Meeker chamber honors members

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MEEKER I The Meeker Chamber of Commerce’s October chamber members-of-the-month: Shell Exploration Company, The Upstairs Gallery and White River National Forest Service.
Since 1981, Shell has been researching new technology for in-situ development of oil shale resources. Several Shell employees are long-term residents of Meeker but their entire staff shares a deep appreciation for Meeker and all of Rio Blanco County. Shell is proud to be members of the Meeker Chamber of Commerce and looks forward to their continuing support of the community!
The Upstairs Gallery in the Hugus building has been in operation since 2004. Artist and gallery proprietor Pat Sheeran Daggett has been painting full time for 20 years. At any given time you may see her out on the highway with her easel. Wave and she will wave back. She has maintained a studio in the Hugus Building since 1997. Opening the Upstairs Gallery adjacent to her studio has allowed her to continue to paint and keep tabs on the gallery simultaneously. The gallery displays Pat’s artwork: pastel and oil paintings and jewelry, as well as showcasing other original work from regional artists. One can purchase Andy Goettel’s ceramics, Piceance Creek cedar furniture created by Ted Gillis. And various jewelry items, cards and textile works. Each December the gallery presents “The Christmas Shop” bringing in new handmade and specialty items from the community. The Upstairs Gallery is a small shop that Pat hopes will become known as a special “nook” to find original art of the area and unusual pieces.
Pat paints many landscapes around the Meeker area, buildings, wildlife and sheepdogs. She has been commissioned to paint ranches and old homesteads as well as an occasional portrait. Prior to opening the gallery, she displayed her artwork in New York City and at Wendll’s in Meeker for several years. Pat’s artwork can be found in the collections of numerous corporations and public entities including St. Mary’s Hospital, Colowyo Company, CNCC and the Children’s Advocacy Center in Colorado Springs. She has also donated her time over the years painting portraits both at the Walbridge Wing and of fifth-graders at Meeker Elementary School.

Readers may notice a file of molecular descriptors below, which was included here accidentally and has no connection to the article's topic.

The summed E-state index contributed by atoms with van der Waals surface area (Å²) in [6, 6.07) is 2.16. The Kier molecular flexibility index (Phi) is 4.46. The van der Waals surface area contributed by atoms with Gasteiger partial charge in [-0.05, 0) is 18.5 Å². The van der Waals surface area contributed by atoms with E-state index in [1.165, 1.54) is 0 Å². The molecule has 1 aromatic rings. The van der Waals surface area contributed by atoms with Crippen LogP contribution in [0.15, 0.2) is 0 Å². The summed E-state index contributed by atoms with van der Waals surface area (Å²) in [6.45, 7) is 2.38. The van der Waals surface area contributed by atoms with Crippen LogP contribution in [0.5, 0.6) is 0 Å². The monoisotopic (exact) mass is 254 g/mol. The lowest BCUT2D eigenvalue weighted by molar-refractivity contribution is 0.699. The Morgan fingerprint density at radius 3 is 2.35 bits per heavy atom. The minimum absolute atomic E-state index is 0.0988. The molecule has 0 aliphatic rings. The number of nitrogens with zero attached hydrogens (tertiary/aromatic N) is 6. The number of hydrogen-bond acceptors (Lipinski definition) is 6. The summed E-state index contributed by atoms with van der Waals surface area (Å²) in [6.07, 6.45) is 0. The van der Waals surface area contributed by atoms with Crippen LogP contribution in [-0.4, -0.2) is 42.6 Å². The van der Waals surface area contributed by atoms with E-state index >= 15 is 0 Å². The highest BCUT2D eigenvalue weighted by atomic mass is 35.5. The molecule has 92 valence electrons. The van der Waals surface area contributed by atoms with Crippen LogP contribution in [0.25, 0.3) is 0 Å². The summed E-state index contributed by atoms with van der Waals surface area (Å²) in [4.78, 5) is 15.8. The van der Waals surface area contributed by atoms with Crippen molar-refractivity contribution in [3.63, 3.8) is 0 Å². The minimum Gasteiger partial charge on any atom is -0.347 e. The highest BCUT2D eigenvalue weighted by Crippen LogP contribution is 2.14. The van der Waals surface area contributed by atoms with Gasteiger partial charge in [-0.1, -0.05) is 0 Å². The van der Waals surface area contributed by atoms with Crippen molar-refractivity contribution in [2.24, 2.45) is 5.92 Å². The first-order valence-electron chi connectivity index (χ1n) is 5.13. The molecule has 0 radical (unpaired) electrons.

For more information, stop by the studio located at 592 Main St. #11 in Meeker, or contact Pat by phone at 970-878-5164 or by email at
More than 100 years of caring for the land and serving people has been the focus of the White River National Forest Service. The White River National Forest became the nation’s second forest reserve, land set aside to protect natural resources and manage land, in 1891.
While hunting in this area, President Theodore Roosevelt learned of the public sentiment against the forest reserves, which settlers felt “locked up” the land. The settlers’ concerns led to the passage of 1897’s Organic Act, which mandated that the government provide timber, clean water and opportunities for other commodity production for the benefit of the public.
In 1905, the management of the reserves was transferred from the Department of the Interior to the Department of Agriculture. Gifford Pinchot, the first chief of the newly formed Forest Service, restructured the management of the national forests to protect watersheds and to provide goods and services for a growing nation.
Today the Blanco Ranger District in Meeker has 11 permanent employees, as well as seasonal employees and volunteers. For more information visit the Forest Service office at 220 E. Market Street in Meeker or by phone at 970-878-4039.